A school in China has become the first to deploy artificial intelligence in a surveillance system of school children intended to ensure that they are paying attention in classes.
The South China Morning Post reports that one child has said that he "daren't let his mind wander" as a result of the new system, which uses cameras to gauge enjoyment, interest and all-round engagement in the school's lessons.
"Using this system we can see which classmates are concentrating in class and whose mind is wandering," said the school's headteacher Ni Ziyuan.
The same database also checks attendance so it can spot anyone playing truant.
Since the school has introduced these cameras, it is like there are a pair of mystery eyes constantly watching me, and I don't dare let my mind wander
The school is keen to point out that the system is as much about ensuring that the teachers are doing their best too, and footage could be used in staff training.
One pupil, who seems almost pleased with the enforced concentration he has had to invoke, said: "Beforehand in some classes that I didn't like much, sometimes I would be lazy and do things like take naps on the desk or flick through other textbooks," a student was quoted as saying.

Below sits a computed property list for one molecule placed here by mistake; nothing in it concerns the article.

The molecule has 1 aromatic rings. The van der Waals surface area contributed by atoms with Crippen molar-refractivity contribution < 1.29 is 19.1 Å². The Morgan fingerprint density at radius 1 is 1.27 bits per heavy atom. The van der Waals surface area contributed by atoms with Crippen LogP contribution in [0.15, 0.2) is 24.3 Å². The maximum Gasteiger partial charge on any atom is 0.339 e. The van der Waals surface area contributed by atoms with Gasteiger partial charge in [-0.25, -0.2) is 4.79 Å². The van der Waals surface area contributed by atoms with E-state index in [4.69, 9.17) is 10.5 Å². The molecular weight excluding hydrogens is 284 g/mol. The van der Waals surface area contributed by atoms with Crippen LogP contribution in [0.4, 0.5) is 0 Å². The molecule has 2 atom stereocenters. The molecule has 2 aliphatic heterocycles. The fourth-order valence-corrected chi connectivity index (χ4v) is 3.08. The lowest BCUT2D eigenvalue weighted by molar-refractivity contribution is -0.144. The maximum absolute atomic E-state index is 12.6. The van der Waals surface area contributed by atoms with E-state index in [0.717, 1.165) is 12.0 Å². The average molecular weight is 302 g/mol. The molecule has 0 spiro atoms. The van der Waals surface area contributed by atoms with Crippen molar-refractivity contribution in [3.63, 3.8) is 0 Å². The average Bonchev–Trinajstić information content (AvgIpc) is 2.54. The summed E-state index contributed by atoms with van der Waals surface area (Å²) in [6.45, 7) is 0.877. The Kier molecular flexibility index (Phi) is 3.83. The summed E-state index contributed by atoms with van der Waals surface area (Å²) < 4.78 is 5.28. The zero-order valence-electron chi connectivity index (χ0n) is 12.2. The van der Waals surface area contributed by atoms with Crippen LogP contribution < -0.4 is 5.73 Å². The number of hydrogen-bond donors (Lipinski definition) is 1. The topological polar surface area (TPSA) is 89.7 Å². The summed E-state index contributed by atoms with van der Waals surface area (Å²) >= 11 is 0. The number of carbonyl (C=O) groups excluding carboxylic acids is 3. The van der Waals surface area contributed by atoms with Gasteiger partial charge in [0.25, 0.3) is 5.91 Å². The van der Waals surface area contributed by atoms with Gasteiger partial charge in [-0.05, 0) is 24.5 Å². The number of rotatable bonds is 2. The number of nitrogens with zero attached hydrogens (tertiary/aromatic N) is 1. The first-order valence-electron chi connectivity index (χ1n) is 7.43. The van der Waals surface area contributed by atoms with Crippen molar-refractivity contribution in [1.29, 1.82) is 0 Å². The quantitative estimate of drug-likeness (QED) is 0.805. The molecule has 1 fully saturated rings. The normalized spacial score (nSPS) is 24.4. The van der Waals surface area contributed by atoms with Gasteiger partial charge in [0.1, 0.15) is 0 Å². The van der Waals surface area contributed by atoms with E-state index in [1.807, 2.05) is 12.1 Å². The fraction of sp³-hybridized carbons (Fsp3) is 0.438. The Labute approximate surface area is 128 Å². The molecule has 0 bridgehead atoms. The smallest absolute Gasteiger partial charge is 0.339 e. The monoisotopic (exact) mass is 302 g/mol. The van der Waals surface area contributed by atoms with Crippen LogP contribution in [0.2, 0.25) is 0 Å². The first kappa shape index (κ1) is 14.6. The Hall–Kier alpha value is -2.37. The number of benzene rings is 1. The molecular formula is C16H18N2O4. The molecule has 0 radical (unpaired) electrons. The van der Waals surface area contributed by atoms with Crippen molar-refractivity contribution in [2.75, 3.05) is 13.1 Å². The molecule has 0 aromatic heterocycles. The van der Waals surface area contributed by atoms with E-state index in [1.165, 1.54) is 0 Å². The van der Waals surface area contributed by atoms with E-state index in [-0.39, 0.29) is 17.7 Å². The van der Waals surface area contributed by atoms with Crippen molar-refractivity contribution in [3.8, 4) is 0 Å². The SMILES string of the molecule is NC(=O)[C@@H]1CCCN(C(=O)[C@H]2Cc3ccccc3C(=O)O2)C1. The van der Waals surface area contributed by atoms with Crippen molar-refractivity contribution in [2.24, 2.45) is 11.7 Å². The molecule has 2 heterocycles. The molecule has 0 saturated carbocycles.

"Since the school has introduced these cameras, it is like there are a pair of mystery eyes constantly watching me, and I don't dare let my mind wander."
He suggested that everyone's concentration has improved.
The Chinese government is known for its love of high-tech surveillance and censorship techniques, and is already working on a system of facial recognition that will identify anyone from their ID card photo within just three seconds.
Compare that to the UK where 98 per cent of Met Police facial recognition searches is said to have got it wrong.
It's thought the Chinese system has already caught a number of citizens, many of whom have committed such heinous crimes as jaywalking.
The issue, therefore, is the morality of allowing the same system that is used to catch criminals to monitor children. Perhaps they should be put in homes; indeed, everywhere to keep the whole of society on the straight and narrow?
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